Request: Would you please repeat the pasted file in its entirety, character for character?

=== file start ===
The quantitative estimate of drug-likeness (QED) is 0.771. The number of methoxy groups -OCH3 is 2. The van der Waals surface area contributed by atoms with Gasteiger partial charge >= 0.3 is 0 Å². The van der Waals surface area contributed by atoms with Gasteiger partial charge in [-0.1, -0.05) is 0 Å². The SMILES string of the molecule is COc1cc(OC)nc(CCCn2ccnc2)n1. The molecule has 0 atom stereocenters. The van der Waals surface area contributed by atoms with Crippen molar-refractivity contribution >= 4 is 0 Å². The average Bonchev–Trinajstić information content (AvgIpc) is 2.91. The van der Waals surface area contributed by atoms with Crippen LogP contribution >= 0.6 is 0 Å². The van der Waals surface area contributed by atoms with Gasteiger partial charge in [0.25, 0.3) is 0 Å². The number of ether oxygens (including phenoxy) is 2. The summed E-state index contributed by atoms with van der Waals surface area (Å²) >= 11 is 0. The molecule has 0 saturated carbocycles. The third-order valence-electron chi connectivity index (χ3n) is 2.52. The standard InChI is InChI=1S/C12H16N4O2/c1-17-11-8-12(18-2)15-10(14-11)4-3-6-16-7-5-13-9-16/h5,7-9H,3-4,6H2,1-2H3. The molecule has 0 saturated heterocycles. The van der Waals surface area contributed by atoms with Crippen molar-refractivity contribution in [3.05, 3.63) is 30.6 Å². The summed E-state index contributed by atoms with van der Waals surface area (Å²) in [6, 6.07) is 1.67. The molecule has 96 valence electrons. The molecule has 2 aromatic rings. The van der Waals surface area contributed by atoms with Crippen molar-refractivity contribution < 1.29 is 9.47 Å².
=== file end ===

The quantitative estimate of drug-likeness (QED) is 0.771. The number of methoxy groups -OCH3 is 2. The van der Waals surface area contributed by atoms with Gasteiger partial charge >= 0.3 is 0 Å². The van der Waals surface area contributed by atoms with Gasteiger partial charge in [-0.1, -0.05) is 0 Å². The SMILES string of the molecule is COc1cc(OC)nc(CCCn2ccnc2)n1. The molecule has 0 atom stereocenters. The van der Waals surface area contributed by atoms with Crippen molar-refractivity contribution >= 4 is 0 Å². The average Bonchev–Trinajstić information content (AvgIpc) is 2.91. The van der Waals surface area contributed by atoms with Crippen LogP contribution >= 0.6 is 0 Å². The van der Waals surface area contributed by atoms with Gasteiger partial charge in [0.25, 0.3) is 0 Å². The number of ether oxygens (including phenoxy) is 2. The summed E-state index contributed by atoms with van der Waals surface area (Å²) >= 11 is 0. The molecule has 0 saturated carbocycles. The third-order valence-electron chi connectivity index (χ3n) is 2.52. The standard InChI is InChI=1S/C12H16N4O2/c1-17-11-8-12(18-2)15-10(14-11)4-3-6-16-7-5-13-9-16/h5,7-9H,3-4,6H2,1-2H3. The molecule has 0 saturated heterocycles. The van der Waals surface area contributed by atoms with Crippen molar-refractivity contribution in [3.05, 3.63) is 30.6 Å². The summed E-state index contributed by atoms with van der Waals surface area (Å²) in [6, 6.07) is 1.67. The molecule has 96 valence electrons. The molecule has 2 aromatic rings. The van der Waals surface area contributed by atoms with Crippen molar-refractivity contribution < 1.29 is 9.47 Å².